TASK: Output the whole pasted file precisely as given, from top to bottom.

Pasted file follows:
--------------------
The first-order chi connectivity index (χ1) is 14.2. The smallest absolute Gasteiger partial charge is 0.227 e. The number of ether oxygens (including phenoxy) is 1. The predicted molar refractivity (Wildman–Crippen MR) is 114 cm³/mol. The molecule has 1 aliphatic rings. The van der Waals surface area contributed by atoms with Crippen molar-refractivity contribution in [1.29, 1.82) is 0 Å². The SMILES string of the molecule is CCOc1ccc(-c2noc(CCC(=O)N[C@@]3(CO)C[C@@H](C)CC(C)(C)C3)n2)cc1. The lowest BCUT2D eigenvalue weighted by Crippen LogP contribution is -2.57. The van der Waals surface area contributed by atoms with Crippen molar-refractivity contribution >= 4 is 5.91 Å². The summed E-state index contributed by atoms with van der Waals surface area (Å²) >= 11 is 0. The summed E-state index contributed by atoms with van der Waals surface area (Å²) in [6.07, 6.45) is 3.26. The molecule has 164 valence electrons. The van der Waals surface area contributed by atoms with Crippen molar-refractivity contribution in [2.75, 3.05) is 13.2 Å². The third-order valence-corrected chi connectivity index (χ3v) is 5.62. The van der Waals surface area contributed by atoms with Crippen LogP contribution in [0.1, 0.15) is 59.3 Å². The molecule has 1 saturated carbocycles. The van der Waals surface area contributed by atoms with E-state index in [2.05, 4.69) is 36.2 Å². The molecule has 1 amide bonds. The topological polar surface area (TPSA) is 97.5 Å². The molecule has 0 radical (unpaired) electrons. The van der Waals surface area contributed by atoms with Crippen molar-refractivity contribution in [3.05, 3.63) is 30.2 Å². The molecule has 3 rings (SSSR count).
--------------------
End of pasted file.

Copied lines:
The first-order chi connectivity index (χ1) is 14.2. The smallest absolute Gasteiger partial charge is 0.227 e. The number of ether oxygens (including phenoxy) is 1. The predicted molar refractivity (Wildman–Crippen MR) is 114 cm³/mol. The molecule has 1 aliphatic rings. The van der Waals surface area contributed by atoms with Crippen molar-refractivity contribution in [1.29, 1.82) is 0 Å². The SMILES string of the molecule is CCOc1ccc(-c2noc(CCC(=O)N[C@@]3(CO)C[C@@H](C)CC(C)(C)C3)n2)cc1. The lowest BCUT2D eigenvalue weighted by Crippen LogP contribution is -2.57. The van der Waals surface area contributed by atoms with Crippen molar-refractivity contribution >= 4 is 5.91 Å². The summed E-state index contributed by atoms with van der Waals surface area (Å²) >= 11 is 0. The summed E-state index contributed by atoms with van der Waals surface area (Å²) in [6.07, 6.45) is 3.26. The molecule has 164 valence electrons. The van der Waals surface area contributed by atoms with Crippen molar-refractivity contribution in [2.75, 3.05) is 13.2 Å². The third-order valence-corrected chi connectivity index (χ3v) is 5.62. The van der Waals surface area contributed by atoms with Crippen LogP contribution in [0.1, 0.15) is 59.3 Å². The molecule has 1 saturated carbocycles. The van der Waals surface area contributed by atoms with E-state index in [2.05, 4.69) is 36.2 Å². The molecule has 1 amide bonds. The topological polar surface area (TPSA) is 97.5 Å². The molecule has 0 radical (unpaired) electrons. The van der Waals surface area contributed by atoms with Crippen molar-refractivity contribution in [3.05, 3.63) is 30.2 Å². The molecule has 3 rings (SSSR count).